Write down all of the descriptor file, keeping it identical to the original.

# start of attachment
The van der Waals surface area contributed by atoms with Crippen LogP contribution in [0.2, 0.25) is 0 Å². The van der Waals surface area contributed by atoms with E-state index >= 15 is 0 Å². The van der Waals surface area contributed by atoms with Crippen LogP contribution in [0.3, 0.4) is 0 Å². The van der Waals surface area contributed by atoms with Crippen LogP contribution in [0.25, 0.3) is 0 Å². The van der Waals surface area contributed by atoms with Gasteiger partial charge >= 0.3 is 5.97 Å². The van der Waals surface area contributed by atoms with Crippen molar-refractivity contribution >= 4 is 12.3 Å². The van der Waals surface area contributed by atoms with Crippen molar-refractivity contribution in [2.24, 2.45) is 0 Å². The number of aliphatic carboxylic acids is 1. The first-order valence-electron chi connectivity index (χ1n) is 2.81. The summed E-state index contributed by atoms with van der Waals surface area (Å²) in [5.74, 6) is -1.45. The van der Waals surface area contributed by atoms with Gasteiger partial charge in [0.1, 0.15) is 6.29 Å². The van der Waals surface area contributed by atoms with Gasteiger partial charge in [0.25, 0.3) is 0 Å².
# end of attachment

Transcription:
The van der Waals surface area contributed by atoms with Crippen LogP contribution in [0.2, 0.25) is 0 Å². The van der Waals surface area contributed by atoms with E-state index >= 15 is 0 Å². The van der Waals surface area contributed by atoms with Crippen LogP contribution in [0.3, 0.4) is 0 Å². The van der Waals surface area contributed by atoms with Crippen LogP contribution in [0.25, 0.3) is 0 Å². The van der Waals surface area contributed by atoms with Gasteiger partial charge >= 0.3 is 5.97 Å². The van der Waals surface area contributed by atoms with Crippen molar-refractivity contribution >= 4 is 12.3 Å². The van der Waals surface area contributed by atoms with Crippen molar-refractivity contribution in [2.24, 2.45) is 0 Å². The number of aliphatic carboxylic acids is 1. The first-order valence-electron chi connectivity index (χ1n) is 2.81. The summed E-state index contributed by atoms with van der Waals surface area (Å²) in [5.74, 6) is -1.45. The van der Waals surface area contributed by atoms with Gasteiger partial charge in [0.1, 0.15) is 6.29 Å². The van der Waals surface area contributed by atoms with Gasteiger partial charge in [0.25, 0.3) is 0 Å².